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Alcohol Mirrors Antidepressants in People With Depression

Alcohol Mirrors Antidepressants in People With Depression

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By    |   Tuesday, 04 October 2016 12:20 PM

Having a few drinks may be as effective as taking an antidepressant for people who are depressed, researchers say. At least when it comes to feeling better.

In a study published in the Nature Communications journal, researchers found that alcohol produces the same molecular changes as drugs that are proven antidepressants. The study found that alcohol followed the same biochemical pathway as rapid antidepressants in animals, while producing behavioral effects comparable to those in people.

"Our findings do provide a biological basis for the natural human instinct to self-medicate," principal investigator, Kimberly Raab-Graham, Ph.D., associate professor of physiology and pharmacology at Wake Forest School of Medicine, said.

"Because of the high comorbidity between major depressive disorder and alcoholism, there is the widely recognized self-medication hypothesis, suggesting that depressed individuals may turn to drinking as a means to treat their depression," Raab-Graham said. "We now have biochemical and behavioral data to support that hypothesis."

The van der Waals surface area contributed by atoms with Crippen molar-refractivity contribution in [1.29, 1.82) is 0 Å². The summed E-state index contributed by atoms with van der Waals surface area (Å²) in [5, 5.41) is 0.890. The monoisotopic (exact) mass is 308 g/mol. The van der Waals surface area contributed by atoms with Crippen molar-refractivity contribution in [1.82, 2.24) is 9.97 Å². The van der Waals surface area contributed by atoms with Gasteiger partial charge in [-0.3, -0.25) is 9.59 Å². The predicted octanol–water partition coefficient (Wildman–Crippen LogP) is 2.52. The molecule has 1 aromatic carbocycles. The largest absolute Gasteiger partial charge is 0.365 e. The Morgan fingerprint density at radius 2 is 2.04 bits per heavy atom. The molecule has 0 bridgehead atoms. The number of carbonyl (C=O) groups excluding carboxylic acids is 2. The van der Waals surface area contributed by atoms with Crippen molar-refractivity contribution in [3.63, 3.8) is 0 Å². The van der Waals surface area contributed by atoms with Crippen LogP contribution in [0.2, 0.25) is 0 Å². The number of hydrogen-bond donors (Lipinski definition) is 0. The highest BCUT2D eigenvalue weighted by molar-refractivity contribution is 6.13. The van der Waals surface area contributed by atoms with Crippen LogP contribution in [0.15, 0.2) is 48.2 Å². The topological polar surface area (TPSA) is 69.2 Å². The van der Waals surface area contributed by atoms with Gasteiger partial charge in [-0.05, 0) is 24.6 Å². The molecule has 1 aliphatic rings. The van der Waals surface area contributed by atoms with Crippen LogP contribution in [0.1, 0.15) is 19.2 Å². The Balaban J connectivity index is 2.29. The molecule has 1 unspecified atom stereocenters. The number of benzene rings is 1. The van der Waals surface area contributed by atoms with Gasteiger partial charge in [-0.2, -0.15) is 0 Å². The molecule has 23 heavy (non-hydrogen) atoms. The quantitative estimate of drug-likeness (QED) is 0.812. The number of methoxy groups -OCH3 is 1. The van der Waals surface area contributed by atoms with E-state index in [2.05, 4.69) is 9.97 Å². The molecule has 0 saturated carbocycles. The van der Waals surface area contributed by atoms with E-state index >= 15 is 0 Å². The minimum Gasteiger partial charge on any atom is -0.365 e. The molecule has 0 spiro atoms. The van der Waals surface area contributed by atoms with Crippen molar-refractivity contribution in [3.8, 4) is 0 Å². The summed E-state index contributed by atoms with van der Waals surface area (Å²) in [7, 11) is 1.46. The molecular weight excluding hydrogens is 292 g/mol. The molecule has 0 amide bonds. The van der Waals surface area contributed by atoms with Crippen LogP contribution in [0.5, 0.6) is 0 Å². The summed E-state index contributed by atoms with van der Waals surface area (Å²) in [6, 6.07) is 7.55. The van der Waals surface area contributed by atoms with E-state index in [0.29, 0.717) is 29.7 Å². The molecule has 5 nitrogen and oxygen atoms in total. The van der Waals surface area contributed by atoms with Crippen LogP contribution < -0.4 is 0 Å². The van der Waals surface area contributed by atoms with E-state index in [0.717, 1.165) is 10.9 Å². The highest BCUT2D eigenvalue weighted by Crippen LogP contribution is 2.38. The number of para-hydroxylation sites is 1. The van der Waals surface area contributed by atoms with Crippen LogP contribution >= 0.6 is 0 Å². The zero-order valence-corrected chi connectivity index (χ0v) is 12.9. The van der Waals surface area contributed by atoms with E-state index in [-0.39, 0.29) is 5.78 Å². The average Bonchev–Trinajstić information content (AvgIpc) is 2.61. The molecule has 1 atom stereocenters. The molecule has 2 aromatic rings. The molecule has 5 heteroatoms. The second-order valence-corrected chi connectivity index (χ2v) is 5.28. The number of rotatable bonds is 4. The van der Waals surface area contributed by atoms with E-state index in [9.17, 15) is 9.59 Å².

The study warns against self-medicating, however. "This, however, does not at all suggest that alcohol can be regarded as an effective treatment for depression," Raab-Graham said. "There's a very fine line between it being helpful and harmful, and at some point during repeated use, self-medication turns into addiction."
 

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Having a few drinks may be as effective as taking an antidepressant for people who are depressed, researchers say. At least when it comes to feeling better.
alcohol, depression, drinking
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2016-20-04
Tuesday, 04 October 2016 12:20 PM
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